It was the weirdest thing, because I’d been a little nostalgic of course, during the class at our academy, but other than that I’d been fine. It was while saying bye to someone from my main branch class, and telling him to tell the others I said bye and would miss them in case I didn’t finish packing in time and wouldn’t make it to the roda the day before my flight (in hindsight: yeah, right!), that I started choking up, and so suddenly and quickly it actually startled me.

Then while on the way home, you know that line about your life “flashing before your eyes”? I’m not comparing having taken my last class there before leaving to death or anything (even I think that would prove non-capoeiristas right about my sanity, or lack thereof!), but the only thing my mind played on the drive home was an endless filmstrip of capoeira memories, including all the ones mentioned above, plus thinking over everything I got out of capoeira, and how utterly different my life would be if I’d never started, and general things to be missed, such as capoeira friends, training sequences, teachers, rodas, etc.

And I can say with complete and absolute honesty that even after I was away for months, even though I have great family and friends, the only thing I missed about home was capoeira!

Getting my second belt: “Did he call my name???”

Unfortunately, this shot is based more on good camera timing than muscular strength!I suppose getting my first belt was kind of a big deal, but to me it seemed more of a formality than anything else. To be honest, I’m not sure if I can even remember who played me on the stage, and I suppose it didn’t hold as much significance for me because I knew anyone could get the first belt just for three months of regular attendance; it was only based on “participation marks”, in other words. My second belt, however—I never expected to receive that when I first started capoeira, and when I did receive it, I hadn’t been planning to let myself start hoping for it till about 6-12 months later.

There I was, watching my friend play for her corda on stage, my hair figuratively and literally let down, when all of a sudden one of my main teachers comes up to me through the crowd of students:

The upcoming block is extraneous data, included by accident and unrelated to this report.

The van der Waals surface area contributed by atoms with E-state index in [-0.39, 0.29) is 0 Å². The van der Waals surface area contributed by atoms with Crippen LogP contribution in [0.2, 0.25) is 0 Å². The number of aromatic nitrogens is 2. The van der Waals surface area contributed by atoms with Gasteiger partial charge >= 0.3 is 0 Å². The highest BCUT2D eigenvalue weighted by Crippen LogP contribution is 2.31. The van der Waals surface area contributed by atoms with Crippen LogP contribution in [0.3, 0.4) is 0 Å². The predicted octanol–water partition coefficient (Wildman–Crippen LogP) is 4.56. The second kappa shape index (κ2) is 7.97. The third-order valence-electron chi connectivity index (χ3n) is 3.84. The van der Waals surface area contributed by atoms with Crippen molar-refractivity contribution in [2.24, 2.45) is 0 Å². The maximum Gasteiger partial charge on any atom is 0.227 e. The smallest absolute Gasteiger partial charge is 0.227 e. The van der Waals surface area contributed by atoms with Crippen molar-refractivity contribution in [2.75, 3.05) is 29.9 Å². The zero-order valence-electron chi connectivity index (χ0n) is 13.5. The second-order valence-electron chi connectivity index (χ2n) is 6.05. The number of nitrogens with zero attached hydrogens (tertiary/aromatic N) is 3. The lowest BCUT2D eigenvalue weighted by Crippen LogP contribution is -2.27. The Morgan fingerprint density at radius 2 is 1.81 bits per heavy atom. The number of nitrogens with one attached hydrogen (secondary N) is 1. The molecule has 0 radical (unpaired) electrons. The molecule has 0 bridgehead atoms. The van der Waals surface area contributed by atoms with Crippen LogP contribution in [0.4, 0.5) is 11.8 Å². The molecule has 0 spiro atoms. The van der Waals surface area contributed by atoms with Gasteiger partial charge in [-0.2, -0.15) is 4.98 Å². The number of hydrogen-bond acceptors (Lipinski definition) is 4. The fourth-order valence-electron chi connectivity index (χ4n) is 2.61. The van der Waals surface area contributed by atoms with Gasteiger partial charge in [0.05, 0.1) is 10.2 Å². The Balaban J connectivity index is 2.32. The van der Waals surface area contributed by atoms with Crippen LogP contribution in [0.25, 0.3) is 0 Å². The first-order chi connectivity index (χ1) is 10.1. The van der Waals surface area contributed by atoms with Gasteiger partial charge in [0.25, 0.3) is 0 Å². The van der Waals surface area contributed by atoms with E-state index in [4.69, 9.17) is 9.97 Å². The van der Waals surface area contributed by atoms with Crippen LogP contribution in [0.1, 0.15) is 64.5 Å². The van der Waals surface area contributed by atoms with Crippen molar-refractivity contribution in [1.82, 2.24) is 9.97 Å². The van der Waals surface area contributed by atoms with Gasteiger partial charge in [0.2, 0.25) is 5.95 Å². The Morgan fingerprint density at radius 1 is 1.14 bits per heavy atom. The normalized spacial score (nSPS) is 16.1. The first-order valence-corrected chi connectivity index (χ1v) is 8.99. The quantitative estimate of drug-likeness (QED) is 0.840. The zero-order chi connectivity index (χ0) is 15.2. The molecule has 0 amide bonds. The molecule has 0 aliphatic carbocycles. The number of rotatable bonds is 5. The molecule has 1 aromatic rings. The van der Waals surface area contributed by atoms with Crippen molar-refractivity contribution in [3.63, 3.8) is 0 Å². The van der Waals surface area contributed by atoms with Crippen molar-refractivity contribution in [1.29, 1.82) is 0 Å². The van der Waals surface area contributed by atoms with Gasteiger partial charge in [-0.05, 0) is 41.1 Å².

“Hey, do you know your nickname?”
“Yeah; Joaninha, right?”
“Okay, good.”

And without another word, he melted away into the crowd—leaving me in complete mental turmoil! “Wait. Did he mean…? But no…but then, that would’ve been really cruel…so…okay…what?! Okay…I am so glad I have a hair-tie on me right now!”

Then even when my name was called, I wasn’t sure. I definitely did not want to go up there only to find out I’d heard wrong, so I grabbed my friend’s arm (apparently a lot harder than she thought necessary) and frantically whispered, “Did they call my name?? Did you hear my name??” She didn’t know and told me to ask our head teacher, who had luckily just walked past us (the orixas must have been smiling on me that day; who knows if I might actually have stayed in the wings if I hadn’t been able to get confirmation that I was supposed to go up there?). So, I ran and grabbed his arm: “Did he call my name?? Am I getting my second belt?? Did he call my name??” (Meanwhile, the line of other students getting their second belts is shortening; I have absolutely no idea how any of their games went.)

Of course, at this point, while I’m probably leaving finger nail-shaped bruises on his arm and nearing critical peak panic point, our head teacher, in true capoeirista fashion…makes fun of me. “What do you mean, did he call your name?? Nobody here has those names; they’re all fake names!”

Long story short, I went up, I played, I got my second belt. And I think that’s when it became real, not just trying something new, and for good, not just a phase: Alright, so I guess I’m really doing this now.  Of course, that still didn’t stop me from expecting my belt to go poof into thin air or find out it was all a big mistake throughout the next few weeks!